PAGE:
Benchmark report the-benchmarker and phoenix

Hi, what do you think of phoenix’s position in these tests? (link)
I see many frameworks above in the list and I understant that it is not only the performance that is important but just to know what You think, which I’m sure you are objetive as I’m appreciating in other forum threads.

Thanks :slight_smile:

I’ll be the sour grape, hold tight. :003:

Most benchmarks, especially those of web frameworks, are deeply flawed. It’s a game of numbers, and when ranks and numbers are involved, people are bound to try and cheat their way to the top ranks. The most popular benchmark – TechEmpower – is widely known to not enforce good benchmark discipline in the accepted code so instead of having proper HTTP servers you have plain text processors that accept hard-coded HTTP headers (one of the egregious examples).

This has skewed results significantly to the point that many developers only take a cursory glance at such benchmarks and leave almost immediately.

Is this benchmark framework better? Maybe it is, but who is going to use their work time (and their employer does not pay them to go research if a benchmark framework is good) or their free time in order to establish this? Not saying that nobody will do it – pretty sure somebody will. But it might be too much effort just to uncover yet another benchmark framework that lets people cheat their way to the top ranks. :102:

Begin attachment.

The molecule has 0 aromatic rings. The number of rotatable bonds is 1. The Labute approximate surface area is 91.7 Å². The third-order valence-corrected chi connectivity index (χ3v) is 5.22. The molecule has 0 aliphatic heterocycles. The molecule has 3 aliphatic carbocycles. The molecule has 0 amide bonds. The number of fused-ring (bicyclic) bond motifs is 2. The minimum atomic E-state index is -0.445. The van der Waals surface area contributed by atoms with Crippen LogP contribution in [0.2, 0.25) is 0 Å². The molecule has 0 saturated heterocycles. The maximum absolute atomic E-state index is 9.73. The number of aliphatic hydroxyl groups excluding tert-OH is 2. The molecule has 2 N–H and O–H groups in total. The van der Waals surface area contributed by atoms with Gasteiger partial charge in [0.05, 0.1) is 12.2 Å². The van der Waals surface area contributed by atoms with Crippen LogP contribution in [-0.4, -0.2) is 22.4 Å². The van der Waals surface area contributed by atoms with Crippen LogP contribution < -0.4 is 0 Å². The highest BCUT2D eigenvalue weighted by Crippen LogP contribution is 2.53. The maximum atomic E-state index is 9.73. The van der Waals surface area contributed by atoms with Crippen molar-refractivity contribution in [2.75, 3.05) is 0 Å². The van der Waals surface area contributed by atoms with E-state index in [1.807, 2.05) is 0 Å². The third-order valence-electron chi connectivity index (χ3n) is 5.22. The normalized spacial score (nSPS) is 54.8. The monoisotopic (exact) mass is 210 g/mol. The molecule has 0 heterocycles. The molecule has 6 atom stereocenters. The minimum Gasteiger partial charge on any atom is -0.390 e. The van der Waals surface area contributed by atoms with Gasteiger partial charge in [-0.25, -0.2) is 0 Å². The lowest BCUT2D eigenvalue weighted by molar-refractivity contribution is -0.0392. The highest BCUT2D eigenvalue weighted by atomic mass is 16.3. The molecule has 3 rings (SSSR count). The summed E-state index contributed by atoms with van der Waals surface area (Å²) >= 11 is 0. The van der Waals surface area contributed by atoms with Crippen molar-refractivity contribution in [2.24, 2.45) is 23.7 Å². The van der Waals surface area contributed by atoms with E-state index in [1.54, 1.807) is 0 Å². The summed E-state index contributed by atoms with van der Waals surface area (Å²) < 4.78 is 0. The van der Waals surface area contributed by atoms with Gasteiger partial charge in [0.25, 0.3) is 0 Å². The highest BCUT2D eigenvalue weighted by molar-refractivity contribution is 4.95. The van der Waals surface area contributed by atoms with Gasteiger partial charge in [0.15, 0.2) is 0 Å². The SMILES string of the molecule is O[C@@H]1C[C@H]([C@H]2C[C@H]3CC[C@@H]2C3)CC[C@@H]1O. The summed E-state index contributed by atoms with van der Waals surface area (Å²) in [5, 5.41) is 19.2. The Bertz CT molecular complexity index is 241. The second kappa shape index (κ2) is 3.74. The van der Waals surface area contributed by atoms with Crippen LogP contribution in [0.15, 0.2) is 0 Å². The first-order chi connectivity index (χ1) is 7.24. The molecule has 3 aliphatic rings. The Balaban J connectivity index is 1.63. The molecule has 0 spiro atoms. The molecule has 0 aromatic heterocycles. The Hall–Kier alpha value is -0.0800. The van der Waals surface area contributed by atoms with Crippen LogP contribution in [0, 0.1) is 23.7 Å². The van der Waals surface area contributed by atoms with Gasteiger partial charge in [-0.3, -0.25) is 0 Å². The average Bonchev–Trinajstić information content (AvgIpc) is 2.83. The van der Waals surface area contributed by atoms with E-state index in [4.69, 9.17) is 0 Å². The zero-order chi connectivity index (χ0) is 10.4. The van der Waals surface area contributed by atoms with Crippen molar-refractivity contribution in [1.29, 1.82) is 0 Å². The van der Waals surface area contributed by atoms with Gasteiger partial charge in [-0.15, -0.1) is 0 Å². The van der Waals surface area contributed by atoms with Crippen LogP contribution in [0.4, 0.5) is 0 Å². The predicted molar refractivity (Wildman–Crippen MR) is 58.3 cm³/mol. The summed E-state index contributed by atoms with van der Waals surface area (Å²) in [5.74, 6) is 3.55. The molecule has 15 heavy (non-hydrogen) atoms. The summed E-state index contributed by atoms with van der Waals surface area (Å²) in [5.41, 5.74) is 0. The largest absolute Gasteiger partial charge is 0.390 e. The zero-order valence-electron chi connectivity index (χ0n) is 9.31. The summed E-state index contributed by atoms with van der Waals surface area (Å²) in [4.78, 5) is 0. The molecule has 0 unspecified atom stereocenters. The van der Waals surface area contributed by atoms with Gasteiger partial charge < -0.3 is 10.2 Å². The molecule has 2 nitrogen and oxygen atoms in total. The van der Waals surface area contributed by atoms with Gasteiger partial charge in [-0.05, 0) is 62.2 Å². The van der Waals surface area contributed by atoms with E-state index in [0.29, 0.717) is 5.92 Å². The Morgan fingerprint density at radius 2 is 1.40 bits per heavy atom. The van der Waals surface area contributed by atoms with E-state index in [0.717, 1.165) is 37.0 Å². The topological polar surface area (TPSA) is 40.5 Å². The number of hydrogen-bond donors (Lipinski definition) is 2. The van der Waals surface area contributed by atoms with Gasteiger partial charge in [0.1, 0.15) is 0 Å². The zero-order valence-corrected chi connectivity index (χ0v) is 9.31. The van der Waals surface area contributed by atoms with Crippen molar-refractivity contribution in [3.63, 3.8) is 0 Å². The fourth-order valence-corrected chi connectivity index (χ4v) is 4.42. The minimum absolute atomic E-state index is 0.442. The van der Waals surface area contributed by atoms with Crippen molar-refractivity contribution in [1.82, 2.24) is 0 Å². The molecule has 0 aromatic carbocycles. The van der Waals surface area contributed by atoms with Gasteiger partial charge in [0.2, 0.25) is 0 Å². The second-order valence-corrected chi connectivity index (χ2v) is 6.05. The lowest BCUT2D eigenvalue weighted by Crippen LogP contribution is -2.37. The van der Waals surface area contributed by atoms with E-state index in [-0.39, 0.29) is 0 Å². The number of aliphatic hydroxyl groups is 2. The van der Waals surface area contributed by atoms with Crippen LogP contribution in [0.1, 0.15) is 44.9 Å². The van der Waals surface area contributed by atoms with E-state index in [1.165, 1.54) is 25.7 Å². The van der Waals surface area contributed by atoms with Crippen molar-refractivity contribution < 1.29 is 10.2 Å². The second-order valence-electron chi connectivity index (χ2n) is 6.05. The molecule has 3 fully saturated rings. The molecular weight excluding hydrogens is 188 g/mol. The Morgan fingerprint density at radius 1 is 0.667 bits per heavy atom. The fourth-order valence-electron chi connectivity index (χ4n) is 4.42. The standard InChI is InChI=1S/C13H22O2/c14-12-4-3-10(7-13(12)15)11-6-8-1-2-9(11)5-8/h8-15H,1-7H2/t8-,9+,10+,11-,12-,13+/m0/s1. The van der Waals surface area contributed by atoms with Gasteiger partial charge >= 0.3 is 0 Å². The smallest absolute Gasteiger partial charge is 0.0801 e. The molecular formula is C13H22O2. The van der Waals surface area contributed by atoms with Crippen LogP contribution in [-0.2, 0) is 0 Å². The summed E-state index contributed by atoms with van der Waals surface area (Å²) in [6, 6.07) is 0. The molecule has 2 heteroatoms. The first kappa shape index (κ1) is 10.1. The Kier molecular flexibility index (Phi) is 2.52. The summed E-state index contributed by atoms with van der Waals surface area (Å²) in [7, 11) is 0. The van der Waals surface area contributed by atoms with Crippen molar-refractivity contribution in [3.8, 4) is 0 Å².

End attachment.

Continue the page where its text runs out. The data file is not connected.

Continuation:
I knew the case of techEmpower and I think the same as you, this type of benchmarks, in which there is a rank and multiple frameworks, are not usually reliable examples.
Thanks you for your point of view.
Best regards.

1 Like

That’s what I just did :lol:

We definitely need better benchmarks though…

A proper benchmarking system (like the one I have in mind) could be a huge win for Elixir/Erlang :003:


IMO this benchmark is entirely unrealistic; the top performers are doing exactly what’s required, but leaving off 95% of what most applications would actually need. For instance, take a look at the “top performer” ActiveJ’s approach:

Unless I’m missing some magic in RoutingServlet, this responds to requests with the ABSOLUTE MINIMUM required to satisfy the requirements; HTTP/1.1 200 OK with no headers at all, then either EOF or a few bytes of content (for the /user/:id route).

The Phoenix benchmark, OTOH, sends more headers and does more work.